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Structure of the ACT English Section

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  • 0:06 Introduction
  • 0:30 English Test Length
  • 1:22 English Test Structure
  • 3:00 Question Types
  • 5:48 Lesson Summary
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Lesson Transcript
Instructor: Jessica Bayliss
Learn the main features of the ACT English section, including the number of questions, the test organization, and the types of questions you can expect to see. Practice identifying different question types so that you can nail them on the exam!

Preparing for Success

The English section is the first part of the ACT. Getting a strong start on the English section sets you up for success on the rest of the test. To prepare for this section, you should review the content that will be on the test, such as punctuation rules and test strategy. But first, let's go over what to expect in the English section. In this lesson, we'll learn the section length, the structure, and the two main types of questions.

English Test Length

When you're managing your time on the ACT, the most important thing to know is the number of questions and how much time you have to complete them. The English section has 75 questions, and you have 45 minutes to answer them. 45 minutes for 75 questions - that doesn't sound like a lot of time per question. While it's true that you only have an average of 36 seconds per question, most of the questions in this section can be answered very quickly.

The exam tests your knowledge of grammar and punctuation that you've been learning and using since kindergarten. There are definitely challenging questions, but there are also many questions that you'll be able to answer right off the bat. For example, can you spot the error in this sentence: 'She have 10 toes?' I bet you saw it right away. When you're taking the test, you can answer these types of questions pretty quickly and then slow down and really focus on the trickier ones.

English Test Structure

The English test consists of five passages that have 15 multiple-choice questions each. You don't need to read the entire passage - skim the portions that don't have questions and focus on the portions that do.

Let's look at an example passage and learn how the questions are structured.

Sample passage

In this passage, notice that the first sentence is underlined, and there is a number 1 underneath the line. This indicates that question 1 is associated with this part of the passage. For this question, you'll be asked to correct the error in the sentence or indicate that no change is needed.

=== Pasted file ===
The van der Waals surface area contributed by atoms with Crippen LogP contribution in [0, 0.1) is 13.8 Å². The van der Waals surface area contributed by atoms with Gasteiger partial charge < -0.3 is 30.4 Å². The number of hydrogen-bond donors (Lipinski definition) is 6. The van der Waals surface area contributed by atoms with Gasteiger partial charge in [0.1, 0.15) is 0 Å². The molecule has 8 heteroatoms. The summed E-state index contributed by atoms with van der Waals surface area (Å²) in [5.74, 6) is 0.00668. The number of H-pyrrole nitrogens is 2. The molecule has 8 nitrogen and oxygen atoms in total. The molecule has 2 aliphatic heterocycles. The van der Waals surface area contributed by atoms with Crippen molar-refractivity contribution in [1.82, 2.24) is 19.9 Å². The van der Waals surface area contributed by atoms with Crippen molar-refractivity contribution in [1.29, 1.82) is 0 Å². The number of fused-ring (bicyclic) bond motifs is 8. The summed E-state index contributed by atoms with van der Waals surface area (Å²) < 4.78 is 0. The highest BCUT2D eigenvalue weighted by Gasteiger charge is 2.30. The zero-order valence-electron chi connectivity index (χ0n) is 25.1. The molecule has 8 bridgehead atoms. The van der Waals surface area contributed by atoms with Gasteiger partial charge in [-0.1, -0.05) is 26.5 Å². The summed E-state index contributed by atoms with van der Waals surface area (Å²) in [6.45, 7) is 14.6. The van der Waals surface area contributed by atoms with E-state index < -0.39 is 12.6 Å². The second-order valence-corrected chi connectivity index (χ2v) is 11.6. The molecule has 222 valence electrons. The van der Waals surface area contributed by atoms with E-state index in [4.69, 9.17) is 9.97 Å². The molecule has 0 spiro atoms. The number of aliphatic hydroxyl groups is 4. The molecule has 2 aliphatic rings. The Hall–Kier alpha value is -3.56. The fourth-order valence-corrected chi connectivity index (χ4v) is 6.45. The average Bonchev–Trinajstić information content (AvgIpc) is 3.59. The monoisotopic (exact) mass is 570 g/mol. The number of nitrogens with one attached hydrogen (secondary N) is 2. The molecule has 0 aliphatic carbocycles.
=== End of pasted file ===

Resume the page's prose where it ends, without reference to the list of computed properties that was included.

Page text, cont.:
Now, look at the answer choices. Take a moment to pick out the correct answer.

Sample question 1

OK, ready? The correct answer is C, 'We arrived in London on a snowy Sunday in April.' This is an example of a grammar question, where you have to pick out the correct verb conjugation.

So, underlining part of the sentence is one way to find the question.

Let's go back to the text. Do you see the square box around the number 2? This indicates that question 2 is about that part of the passage. Let's read the question to see what it's asking.

Sample question 2

So, in this case, the square indicates that question 2 is referring to the spot between the two sentences. All right, take a second to answer this question.

The correct answer is G, 'We didn't let the cold stop us, though!' because it's the only answer choice that shows how the travelers felt about the weather.

Question Types

We've learned how long the English section is and what its structure is. Now, let's look at the two types of questions you'll see on the test. They are:

  • Usage and mechanics
  • Rhetorical skills

Usage and mechanics questions test you on punctuation, grammar, usage, and sentence structure. These types of questions might ask you if a comma is used correctly, if a verb is in the correct tense, or if the order of words in a sentence makes sense.

Rhetorical skills questions are higher level and ask you to think about the author's strategy and style. They also ask about the passage organization, such as paragraph and sentence order.

You're probably wondering, 'Why do I need to know this?' Well, the truth is, you don't need to remember the names of the question types. However, it's critical that you can look at a question and quickly tell which type it is because you'll use different strategies depending on the type of question it is. We'll learn specific strategies in another lesson. Right now, let's learn the difference between usage and mechanics and rhetorical skills by looking at a few questions.

The examples already provided above show the most common formats of these two question types. There are some exceptions, and we'll learn about them in another lesson.

Question 1 is a usage and mechanics question. Notice that the question is indicated by underlining part of the passage. All usage and mechanics questions use underlining to show you where the question is located. Some rhetorical skills questions use this too, but most of them use the number in the box instead. Also notice that there is no actual question - there are just answer choices. For these types of questions, you look at the underlined portion and answer choices to determine which one is correct. If the underlined portion is correct, just choose 'No Change.'

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